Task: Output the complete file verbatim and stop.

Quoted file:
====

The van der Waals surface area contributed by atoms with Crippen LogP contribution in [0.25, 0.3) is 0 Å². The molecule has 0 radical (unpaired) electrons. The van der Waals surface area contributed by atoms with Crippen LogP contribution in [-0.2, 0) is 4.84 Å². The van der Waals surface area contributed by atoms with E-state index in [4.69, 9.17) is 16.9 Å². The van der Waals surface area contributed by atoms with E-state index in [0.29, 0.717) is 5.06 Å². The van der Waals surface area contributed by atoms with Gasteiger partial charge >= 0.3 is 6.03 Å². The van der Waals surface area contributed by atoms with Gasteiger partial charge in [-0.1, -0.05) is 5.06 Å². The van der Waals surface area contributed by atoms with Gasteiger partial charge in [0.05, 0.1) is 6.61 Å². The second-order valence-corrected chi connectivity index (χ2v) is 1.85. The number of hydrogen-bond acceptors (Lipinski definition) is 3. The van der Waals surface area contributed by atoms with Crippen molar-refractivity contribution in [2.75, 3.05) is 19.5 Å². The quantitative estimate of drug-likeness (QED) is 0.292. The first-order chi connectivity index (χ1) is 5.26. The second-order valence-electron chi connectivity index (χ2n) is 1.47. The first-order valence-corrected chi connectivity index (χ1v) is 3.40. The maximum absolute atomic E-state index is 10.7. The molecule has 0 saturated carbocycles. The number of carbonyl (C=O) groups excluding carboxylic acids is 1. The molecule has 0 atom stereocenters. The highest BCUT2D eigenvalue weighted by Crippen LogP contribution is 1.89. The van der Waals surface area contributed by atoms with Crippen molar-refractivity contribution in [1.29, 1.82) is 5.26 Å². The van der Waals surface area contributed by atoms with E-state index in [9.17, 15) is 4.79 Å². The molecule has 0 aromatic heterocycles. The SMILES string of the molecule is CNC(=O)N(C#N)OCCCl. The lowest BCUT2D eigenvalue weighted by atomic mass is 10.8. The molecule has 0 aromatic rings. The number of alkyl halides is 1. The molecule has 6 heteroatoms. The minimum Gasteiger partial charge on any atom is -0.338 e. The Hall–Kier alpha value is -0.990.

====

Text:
The van der Waals surface area contributed by atoms with Crippen LogP contribution in [0.25, 0.3) is 0 Å². The molecule has 0 radical (unpaired) electrons. The van der Waals surface area contributed by atoms with Crippen LogP contribution in [-0.2, 0) is 4.84 Å². The van der Waals surface area contributed by atoms with E-state index in [4.69, 9.17) is 16.9 Å². The van der Waals surface area contributed by atoms with E-state index in [0.29, 0.717) is 5.06 Å². The van der Waals surface area contributed by atoms with Gasteiger partial charge >= 0.3 is 6.03 Å². The van der Waals surface area contributed by atoms with Gasteiger partial charge in [-0.1, -0.05) is 5.06 Å². The van der Waals surface area contributed by atoms with Gasteiger partial charge in [0.05, 0.1) is 6.61 Å². The second-order valence-corrected chi connectivity index (χ2v) is 1.85. The number of hydrogen-bond acceptors (Lipinski definition) is 3. The van der Waals surface area contributed by atoms with Crippen molar-refractivity contribution in [2.75, 3.05) is 19.5 Å². The quantitative estimate of drug-likeness (QED) is 0.292. The first-order chi connectivity index (χ1) is 5.26. The second-order valence-electron chi connectivity index (χ2n) is 1.47. The first-order valence-corrected chi connectivity index (χ1v) is 3.40. The maximum absolute atomic E-state index is 10.7. The molecule has 0 saturated carbocycles. The number of carbonyl (C=O) groups excluding carboxylic acids is 1. The molecule has 0 atom stereocenters. The highest BCUT2D eigenvalue weighted by Crippen LogP contribution is 1.89. The van der Waals surface area contributed by atoms with Crippen molar-refractivity contribution in [1.29, 1.82) is 5.26 Å². The van der Waals surface area contributed by atoms with E-state index in [9.17, 15) is 4.79 Å². The molecule has 0 aromatic heterocycles. The SMILES string of the molecule is CNC(=O)N(C#N)OCCCl. The lowest BCUT2D eigenvalue weighted by atomic mass is 10.8. The molecule has 0 aromatic rings. The number of alkyl halides is 1. The molecule has 6 heteroatoms. The minimum Gasteiger partial charge on any atom is -0.338 e. The Hall–Kier alpha value is -0.990.